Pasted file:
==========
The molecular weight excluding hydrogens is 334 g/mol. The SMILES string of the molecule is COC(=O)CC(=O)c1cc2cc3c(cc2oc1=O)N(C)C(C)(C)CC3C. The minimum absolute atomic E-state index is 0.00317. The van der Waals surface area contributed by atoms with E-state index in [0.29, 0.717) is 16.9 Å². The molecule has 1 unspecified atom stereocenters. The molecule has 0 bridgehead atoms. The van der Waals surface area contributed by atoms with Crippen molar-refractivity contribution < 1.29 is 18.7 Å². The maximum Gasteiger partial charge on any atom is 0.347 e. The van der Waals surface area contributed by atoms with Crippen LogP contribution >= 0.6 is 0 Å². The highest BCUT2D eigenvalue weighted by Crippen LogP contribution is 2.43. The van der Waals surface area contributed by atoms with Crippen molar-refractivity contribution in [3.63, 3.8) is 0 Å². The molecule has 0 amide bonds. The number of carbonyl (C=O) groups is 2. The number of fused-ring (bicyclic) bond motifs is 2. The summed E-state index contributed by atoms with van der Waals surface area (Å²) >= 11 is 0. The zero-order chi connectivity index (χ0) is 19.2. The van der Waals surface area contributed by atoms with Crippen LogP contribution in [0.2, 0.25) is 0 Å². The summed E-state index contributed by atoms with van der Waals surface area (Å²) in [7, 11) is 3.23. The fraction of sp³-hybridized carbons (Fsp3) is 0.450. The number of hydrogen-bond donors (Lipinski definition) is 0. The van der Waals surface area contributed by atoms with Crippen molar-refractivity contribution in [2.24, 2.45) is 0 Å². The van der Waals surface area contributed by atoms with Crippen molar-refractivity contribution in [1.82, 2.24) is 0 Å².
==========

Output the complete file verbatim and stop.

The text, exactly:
The molecular weight excluding hydrogens is 334 g/mol. The SMILES string of the molecule is COC(=O)CC(=O)c1cc2cc3c(cc2oc1=O)N(C)C(C)(C)CC3C. The minimum absolute atomic E-state index is 0.00317. The van der Waals surface area contributed by atoms with E-state index in [0.29, 0.717) is 16.9 Å². The molecule has 1 unspecified atom stereocenters. The molecule has 0 bridgehead atoms. The van der Waals surface area contributed by atoms with Crippen molar-refractivity contribution < 1.29 is 18.7 Å². The maximum Gasteiger partial charge on any atom is 0.347 e. The van der Waals surface area contributed by atoms with Crippen LogP contribution >= 0.6 is 0 Å². The highest BCUT2D eigenvalue weighted by Crippen LogP contribution is 2.43. The van der Waals surface area contributed by atoms with Crippen molar-refractivity contribution in [3.63, 3.8) is 0 Å². The molecule has 0 amide bonds. The number of carbonyl (C=O) groups is 2. The number of fused-ring (bicyclic) bond motifs is 2. The summed E-state index contributed by atoms with van der Waals surface area (Å²) >= 11 is 0. The zero-order chi connectivity index (χ0) is 19.2. The van der Waals surface area contributed by atoms with Crippen LogP contribution in [0.2, 0.25) is 0 Å². The summed E-state index contributed by atoms with van der Waals surface area (Å²) in [7, 11) is 3.23. The fraction of sp³-hybridized carbons (Fsp3) is 0.450. The number of hydrogen-bond donors (Lipinski definition) is 0. The van der Waals surface area contributed by atoms with Crippen molar-refractivity contribution in [2.24, 2.45) is 0 Å². The van der Waals surface area contributed by atoms with Crippen molar-refractivity contribution in [1.82, 2.24) is 0 Å².